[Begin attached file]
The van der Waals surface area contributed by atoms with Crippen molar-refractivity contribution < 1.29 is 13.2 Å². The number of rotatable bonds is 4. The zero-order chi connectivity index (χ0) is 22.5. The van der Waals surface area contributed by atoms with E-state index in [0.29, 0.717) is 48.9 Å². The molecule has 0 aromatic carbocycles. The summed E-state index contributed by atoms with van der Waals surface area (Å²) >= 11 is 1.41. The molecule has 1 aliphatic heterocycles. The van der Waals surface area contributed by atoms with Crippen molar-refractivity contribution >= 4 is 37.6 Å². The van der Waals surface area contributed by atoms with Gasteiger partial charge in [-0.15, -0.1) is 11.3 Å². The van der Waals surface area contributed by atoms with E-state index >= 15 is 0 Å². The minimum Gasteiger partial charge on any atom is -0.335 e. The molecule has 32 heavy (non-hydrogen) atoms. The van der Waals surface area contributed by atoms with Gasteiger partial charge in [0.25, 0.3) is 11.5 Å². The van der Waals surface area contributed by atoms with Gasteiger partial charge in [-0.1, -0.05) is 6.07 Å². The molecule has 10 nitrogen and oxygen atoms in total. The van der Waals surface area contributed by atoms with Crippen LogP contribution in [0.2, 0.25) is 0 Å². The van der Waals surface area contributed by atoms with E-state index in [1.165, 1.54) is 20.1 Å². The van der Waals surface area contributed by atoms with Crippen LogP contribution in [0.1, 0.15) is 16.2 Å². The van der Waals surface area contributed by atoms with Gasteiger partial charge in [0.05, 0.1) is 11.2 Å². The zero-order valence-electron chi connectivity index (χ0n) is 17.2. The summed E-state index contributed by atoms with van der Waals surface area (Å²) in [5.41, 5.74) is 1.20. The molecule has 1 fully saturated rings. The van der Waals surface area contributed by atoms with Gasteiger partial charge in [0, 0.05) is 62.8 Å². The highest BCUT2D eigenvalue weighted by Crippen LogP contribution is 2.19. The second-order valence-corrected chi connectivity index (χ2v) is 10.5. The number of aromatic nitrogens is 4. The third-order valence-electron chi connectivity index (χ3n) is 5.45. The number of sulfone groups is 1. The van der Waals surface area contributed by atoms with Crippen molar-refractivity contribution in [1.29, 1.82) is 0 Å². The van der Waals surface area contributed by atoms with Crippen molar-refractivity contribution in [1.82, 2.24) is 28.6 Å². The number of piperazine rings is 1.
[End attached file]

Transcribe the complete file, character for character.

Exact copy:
The van der Waals surface area contributed by atoms with Crippen molar-refractivity contribution < 1.29 is 13.2 Å². The number of rotatable bonds is 4. The zero-order chi connectivity index (χ0) is 22.5. The van der Waals surface area contributed by atoms with E-state index in [0.29, 0.717) is 48.9 Å². The molecule has 0 aromatic carbocycles. The summed E-state index contributed by atoms with van der Waals surface area (Å²) >= 11 is 1.41. The molecule has 1 aliphatic heterocycles. The van der Waals surface area contributed by atoms with Crippen molar-refractivity contribution >= 4 is 37.6 Å². The van der Waals surface area contributed by atoms with Gasteiger partial charge in [-0.15, -0.1) is 11.3 Å². The van der Waals surface area contributed by atoms with E-state index >= 15 is 0 Å². The minimum Gasteiger partial charge on any atom is -0.335 e. The molecule has 32 heavy (non-hydrogen) atoms. The van der Waals surface area contributed by atoms with Gasteiger partial charge in [0.25, 0.3) is 11.5 Å². The van der Waals surface area contributed by atoms with Gasteiger partial charge in [-0.1, -0.05) is 6.07 Å². The molecule has 10 nitrogen and oxygen atoms in total. The van der Waals surface area contributed by atoms with Crippen LogP contribution in [0.2, 0.25) is 0 Å². The van der Waals surface area contributed by atoms with E-state index in [1.165, 1.54) is 20.1 Å². The van der Waals surface area contributed by atoms with Crippen LogP contribution in [0.1, 0.15) is 16.2 Å². The van der Waals surface area contributed by atoms with Gasteiger partial charge in [0.05, 0.1) is 11.2 Å². The zero-order valence-electron chi connectivity index (χ0n) is 17.2. The summed E-state index contributed by atoms with van der Waals surface area (Å²) in [5.41, 5.74) is 1.20. The molecule has 1 fully saturated rings. The van der Waals surface area contributed by atoms with Gasteiger partial charge in [0, 0.05) is 62.8 Å². The highest BCUT2D eigenvalue weighted by Crippen LogP contribution is 2.19. The second-order valence-corrected chi connectivity index (χ2v) is 10.5. The number of aromatic nitrogens is 4. The third-order valence-electron chi connectivity index (χ3n) is 5.45. The number of sulfone groups is 1. The van der Waals surface area contributed by atoms with Crippen molar-refractivity contribution in [1.29, 1.82) is 0 Å². The van der Waals surface area contributed by atoms with Crippen molar-refractivity contribution in [1.82, 2.24) is 28.6 Å². The number of piperazine rings is 1.